The $1 billion Giant Magellan Telescope Project is being built at the Las Campanas Observatory in Chile on Cerro Las Campanas, elevation 8,285 feet. It is 200 feet tall and 3,961 square feet of total collecting area of mirrors with a resolving power 10 times greater than the Hubble Space Telescope. The Giant Magellan Telescope (GMT) project consists of an international consortium of leading universities and science institutions, including: Astronomy Australia Ltd., The Australian National University, Carnegie Institution for Science, Harvard University, Korea Astronomy and Space Science Institute, Smithsonian Institution, The University of Texas at Austin, Texas A&M University, The University of Arizona, and University of Chicago.

Spire was engaged to establish the enclosure building cost, including the cost of the structural and mechanical components as well as all the cost associated with building the enclosure building. A cost estimate for the fabrication and assembly of the GMT enclosure building and its subsystems was provided.

The broken down costs were made available to the Giant Magellan Telescope Organization (GMTO) and included the costs of items, such as procurement for various packages (e.g., steel package, concrete package); enclosure building and subsystems fabrication; factory assembly and test; logistics and transportation; site assembly, erection, and test; and commissioning.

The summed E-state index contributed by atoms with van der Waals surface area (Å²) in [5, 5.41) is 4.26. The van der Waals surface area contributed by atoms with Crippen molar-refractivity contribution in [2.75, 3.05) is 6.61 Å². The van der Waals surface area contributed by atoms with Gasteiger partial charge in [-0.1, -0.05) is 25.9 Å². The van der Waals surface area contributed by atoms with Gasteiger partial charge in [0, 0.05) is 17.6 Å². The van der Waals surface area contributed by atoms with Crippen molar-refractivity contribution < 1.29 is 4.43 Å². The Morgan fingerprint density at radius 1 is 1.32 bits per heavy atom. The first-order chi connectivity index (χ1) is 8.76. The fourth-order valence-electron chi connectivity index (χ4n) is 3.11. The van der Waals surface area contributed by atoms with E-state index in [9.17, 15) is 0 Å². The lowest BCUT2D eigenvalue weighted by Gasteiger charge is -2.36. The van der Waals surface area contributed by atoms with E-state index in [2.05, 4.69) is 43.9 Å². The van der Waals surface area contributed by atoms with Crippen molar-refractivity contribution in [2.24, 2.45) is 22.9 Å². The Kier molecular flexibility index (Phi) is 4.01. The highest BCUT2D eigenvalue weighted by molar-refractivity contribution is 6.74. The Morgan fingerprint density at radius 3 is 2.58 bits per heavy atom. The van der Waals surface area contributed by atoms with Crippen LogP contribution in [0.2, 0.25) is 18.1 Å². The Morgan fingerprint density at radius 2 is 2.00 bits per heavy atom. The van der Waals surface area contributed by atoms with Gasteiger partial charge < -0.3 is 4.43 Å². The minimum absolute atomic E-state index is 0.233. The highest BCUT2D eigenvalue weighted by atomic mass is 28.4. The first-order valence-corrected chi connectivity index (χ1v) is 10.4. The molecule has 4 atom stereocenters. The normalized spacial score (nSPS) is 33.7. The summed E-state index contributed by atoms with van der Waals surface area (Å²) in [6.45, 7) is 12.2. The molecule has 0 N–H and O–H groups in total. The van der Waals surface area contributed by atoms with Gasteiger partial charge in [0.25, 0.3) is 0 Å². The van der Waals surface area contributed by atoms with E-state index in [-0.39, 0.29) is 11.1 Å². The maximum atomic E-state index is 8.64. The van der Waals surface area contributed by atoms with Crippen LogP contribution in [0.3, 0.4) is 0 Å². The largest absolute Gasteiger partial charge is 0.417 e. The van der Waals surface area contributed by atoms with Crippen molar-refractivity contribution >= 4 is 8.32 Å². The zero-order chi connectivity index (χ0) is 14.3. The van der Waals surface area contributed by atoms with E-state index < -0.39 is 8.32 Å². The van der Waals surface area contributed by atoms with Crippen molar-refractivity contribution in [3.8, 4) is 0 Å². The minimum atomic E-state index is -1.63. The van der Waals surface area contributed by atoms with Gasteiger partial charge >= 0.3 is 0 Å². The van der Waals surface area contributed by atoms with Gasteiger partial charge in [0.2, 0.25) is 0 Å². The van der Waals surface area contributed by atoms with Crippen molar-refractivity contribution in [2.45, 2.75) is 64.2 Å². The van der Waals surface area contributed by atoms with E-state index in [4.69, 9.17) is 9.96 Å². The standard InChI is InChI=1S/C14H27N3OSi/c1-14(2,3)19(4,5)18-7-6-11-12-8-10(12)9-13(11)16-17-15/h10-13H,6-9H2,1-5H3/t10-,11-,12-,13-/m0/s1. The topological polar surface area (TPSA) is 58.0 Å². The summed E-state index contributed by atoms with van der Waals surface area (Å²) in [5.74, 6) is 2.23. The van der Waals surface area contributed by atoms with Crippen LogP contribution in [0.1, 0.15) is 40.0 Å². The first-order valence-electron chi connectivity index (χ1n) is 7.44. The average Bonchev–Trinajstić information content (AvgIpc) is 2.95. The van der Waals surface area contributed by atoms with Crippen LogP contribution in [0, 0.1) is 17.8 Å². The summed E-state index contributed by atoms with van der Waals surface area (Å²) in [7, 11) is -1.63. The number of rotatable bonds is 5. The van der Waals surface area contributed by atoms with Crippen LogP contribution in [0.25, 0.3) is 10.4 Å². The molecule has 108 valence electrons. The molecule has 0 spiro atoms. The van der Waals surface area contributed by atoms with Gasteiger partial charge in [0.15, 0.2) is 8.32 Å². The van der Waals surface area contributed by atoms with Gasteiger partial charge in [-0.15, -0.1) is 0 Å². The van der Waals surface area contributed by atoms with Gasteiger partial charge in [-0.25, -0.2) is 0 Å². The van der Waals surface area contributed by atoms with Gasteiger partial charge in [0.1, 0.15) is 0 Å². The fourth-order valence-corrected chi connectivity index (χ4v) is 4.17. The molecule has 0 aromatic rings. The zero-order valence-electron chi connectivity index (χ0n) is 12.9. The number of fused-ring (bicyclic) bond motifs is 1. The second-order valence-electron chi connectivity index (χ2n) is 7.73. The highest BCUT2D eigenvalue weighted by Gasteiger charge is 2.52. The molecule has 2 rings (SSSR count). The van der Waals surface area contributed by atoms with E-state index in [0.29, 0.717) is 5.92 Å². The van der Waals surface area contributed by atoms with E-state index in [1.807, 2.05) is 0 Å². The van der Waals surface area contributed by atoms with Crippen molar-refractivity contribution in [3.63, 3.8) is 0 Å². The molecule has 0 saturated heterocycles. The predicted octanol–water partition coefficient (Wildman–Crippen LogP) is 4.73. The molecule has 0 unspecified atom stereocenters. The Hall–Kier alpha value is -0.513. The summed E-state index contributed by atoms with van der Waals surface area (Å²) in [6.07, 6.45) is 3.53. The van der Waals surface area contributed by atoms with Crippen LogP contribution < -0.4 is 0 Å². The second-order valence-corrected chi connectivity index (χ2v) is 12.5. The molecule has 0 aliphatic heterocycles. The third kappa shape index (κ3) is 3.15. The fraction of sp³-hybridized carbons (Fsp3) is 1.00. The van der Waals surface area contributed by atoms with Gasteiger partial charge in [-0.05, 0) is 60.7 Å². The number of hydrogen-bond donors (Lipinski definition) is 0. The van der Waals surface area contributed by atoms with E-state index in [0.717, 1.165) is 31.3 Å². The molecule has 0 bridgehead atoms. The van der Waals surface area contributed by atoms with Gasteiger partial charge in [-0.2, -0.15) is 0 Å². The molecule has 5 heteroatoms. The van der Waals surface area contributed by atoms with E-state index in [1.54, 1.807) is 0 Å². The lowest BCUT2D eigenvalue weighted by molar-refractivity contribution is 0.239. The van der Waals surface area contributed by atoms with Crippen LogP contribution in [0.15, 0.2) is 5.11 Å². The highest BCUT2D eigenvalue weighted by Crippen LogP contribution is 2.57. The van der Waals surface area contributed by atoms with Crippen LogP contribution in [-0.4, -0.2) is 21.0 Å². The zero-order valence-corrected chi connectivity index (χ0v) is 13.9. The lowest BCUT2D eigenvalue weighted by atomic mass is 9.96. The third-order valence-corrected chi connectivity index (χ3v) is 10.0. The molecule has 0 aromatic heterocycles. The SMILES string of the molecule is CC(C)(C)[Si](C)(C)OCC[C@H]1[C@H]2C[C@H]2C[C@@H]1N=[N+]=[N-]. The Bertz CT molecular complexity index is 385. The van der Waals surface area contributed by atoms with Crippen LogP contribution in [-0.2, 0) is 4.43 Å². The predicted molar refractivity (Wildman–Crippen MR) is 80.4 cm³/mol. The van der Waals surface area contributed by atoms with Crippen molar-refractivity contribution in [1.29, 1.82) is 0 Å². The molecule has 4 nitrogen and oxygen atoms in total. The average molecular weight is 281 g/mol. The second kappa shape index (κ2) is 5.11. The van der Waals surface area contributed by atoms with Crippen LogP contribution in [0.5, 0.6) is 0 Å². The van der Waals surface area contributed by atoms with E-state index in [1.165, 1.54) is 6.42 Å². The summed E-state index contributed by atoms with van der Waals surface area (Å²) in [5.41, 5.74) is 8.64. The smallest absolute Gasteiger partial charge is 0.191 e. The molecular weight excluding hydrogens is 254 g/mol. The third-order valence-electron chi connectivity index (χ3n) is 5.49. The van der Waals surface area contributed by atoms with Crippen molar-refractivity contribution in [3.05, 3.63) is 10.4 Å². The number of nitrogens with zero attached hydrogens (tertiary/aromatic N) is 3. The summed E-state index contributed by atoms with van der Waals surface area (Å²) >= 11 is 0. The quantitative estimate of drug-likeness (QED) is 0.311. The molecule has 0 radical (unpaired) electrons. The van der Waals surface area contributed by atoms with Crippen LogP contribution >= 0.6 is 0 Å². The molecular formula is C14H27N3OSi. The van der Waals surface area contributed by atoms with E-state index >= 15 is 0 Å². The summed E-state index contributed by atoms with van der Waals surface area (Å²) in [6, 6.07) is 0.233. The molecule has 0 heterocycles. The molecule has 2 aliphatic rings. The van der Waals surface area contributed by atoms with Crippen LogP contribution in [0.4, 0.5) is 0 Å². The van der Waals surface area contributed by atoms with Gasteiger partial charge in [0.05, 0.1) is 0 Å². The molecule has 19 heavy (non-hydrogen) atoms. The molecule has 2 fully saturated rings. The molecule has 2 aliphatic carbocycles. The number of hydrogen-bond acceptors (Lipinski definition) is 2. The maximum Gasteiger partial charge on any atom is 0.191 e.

Spire’s project controls experts bring a comprehensive suite of skills and extensive field experience to the job site. We help project teams and management determine how far a project has progressed at any given time regarding schedule, cost, productivity, and risk and compare against contractual expectations, scope, performance criteria, and milestones. Controls can be applied to all phases of a project, from preconstruction to closeout.

Here are just some of the services our construction project controls consultants can bring to your next project:

Project controls are essential to keep complex construction projects on budget and on time. They help teams and stakeholders identify emerging risks early, before they become expensive, time-consuming problems. With advance warning, these issues can be mitigated or avoided altogether. Project controls also give leadership the data they need to set realistic expectations, manage subcontractors, and plan with confidence.

During the course of a project, program and project managers use controls to monitor time and cost expenditures and compare them to project lifecycle forecasts. They also rely on them to coordinate onsite execution with the milestones established during the design, procurement, entitlement, and pre-construction stages.